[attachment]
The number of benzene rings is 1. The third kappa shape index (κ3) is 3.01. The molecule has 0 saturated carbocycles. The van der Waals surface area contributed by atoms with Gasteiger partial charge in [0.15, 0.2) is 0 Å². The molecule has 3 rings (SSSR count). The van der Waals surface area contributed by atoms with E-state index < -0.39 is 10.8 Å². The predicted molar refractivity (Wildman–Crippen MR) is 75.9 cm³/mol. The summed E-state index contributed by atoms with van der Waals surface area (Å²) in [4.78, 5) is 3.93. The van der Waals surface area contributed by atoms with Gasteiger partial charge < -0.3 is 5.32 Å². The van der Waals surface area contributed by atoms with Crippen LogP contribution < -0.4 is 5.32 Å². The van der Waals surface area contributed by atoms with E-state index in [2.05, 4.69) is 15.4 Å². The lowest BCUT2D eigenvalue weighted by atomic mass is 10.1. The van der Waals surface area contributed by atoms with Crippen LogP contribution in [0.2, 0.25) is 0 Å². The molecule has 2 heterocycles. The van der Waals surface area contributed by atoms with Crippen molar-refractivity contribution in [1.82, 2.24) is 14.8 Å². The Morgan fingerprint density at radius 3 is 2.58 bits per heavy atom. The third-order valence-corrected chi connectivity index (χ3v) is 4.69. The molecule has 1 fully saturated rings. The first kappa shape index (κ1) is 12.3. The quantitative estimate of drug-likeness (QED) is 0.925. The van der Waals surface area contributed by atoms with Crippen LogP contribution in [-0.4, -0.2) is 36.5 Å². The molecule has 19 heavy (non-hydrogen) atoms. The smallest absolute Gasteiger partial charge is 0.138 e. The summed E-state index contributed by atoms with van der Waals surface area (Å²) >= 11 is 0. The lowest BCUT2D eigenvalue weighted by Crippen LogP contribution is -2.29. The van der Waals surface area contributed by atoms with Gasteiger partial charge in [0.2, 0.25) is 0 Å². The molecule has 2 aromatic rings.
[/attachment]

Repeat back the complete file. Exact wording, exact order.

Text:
The number of benzene rings is 1. The third kappa shape index (κ3) is 3.01. The molecule has 0 saturated carbocycles. The van der Waals surface area contributed by atoms with Gasteiger partial charge in [0.15, 0.2) is 0 Å². The molecule has 3 rings (SSSR count). The van der Waals surface area contributed by atoms with E-state index < -0.39 is 10.8 Å². The predicted molar refractivity (Wildman–Crippen MR) is 75.9 cm³/mol. The summed E-state index contributed by atoms with van der Waals surface area (Å²) in [4.78, 5) is 3.93. The van der Waals surface area contributed by atoms with Gasteiger partial charge < -0.3 is 5.32 Å². The van der Waals surface area contributed by atoms with Crippen LogP contribution < -0.4 is 5.32 Å². The van der Waals surface area contributed by atoms with E-state index in [2.05, 4.69) is 15.4 Å². The lowest BCUT2D eigenvalue weighted by atomic mass is 10.1. The van der Waals surface area contributed by atoms with Crippen LogP contribution in [0.2, 0.25) is 0 Å². The molecule has 2 heterocycles. The van der Waals surface area contributed by atoms with Crippen molar-refractivity contribution in [1.82, 2.24) is 14.8 Å². The Morgan fingerprint density at radius 3 is 2.58 bits per heavy atom. The third-order valence-corrected chi connectivity index (χ3v) is 4.69. The molecule has 1 fully saturated rings. The first kappa shape index (κ1) is 12.3. The quantitative estimate of drug-likeness (QED) is 0.925. The van der Waals surface area contributed by atoms with Crippen LogP contribution in [-0.4, -0.2) is 36.5 Å². The molecule has 19 heavy (non-hydrogen) atoms. The smallest absolute Gasteiger partial charge is 0.138 e. The summed E-state index contributed by atoms with van der Waals surface area (Å²) >= 11 is 0. The lowest BCUT2D eigenvalue weighted by Crippen LogP contribution is -2.29. The van der Waals surface area contributed by atoms with Gasteiger partial charge in [0.2, 0.25) is 0 Å². The molecule has 2 aromatic rings.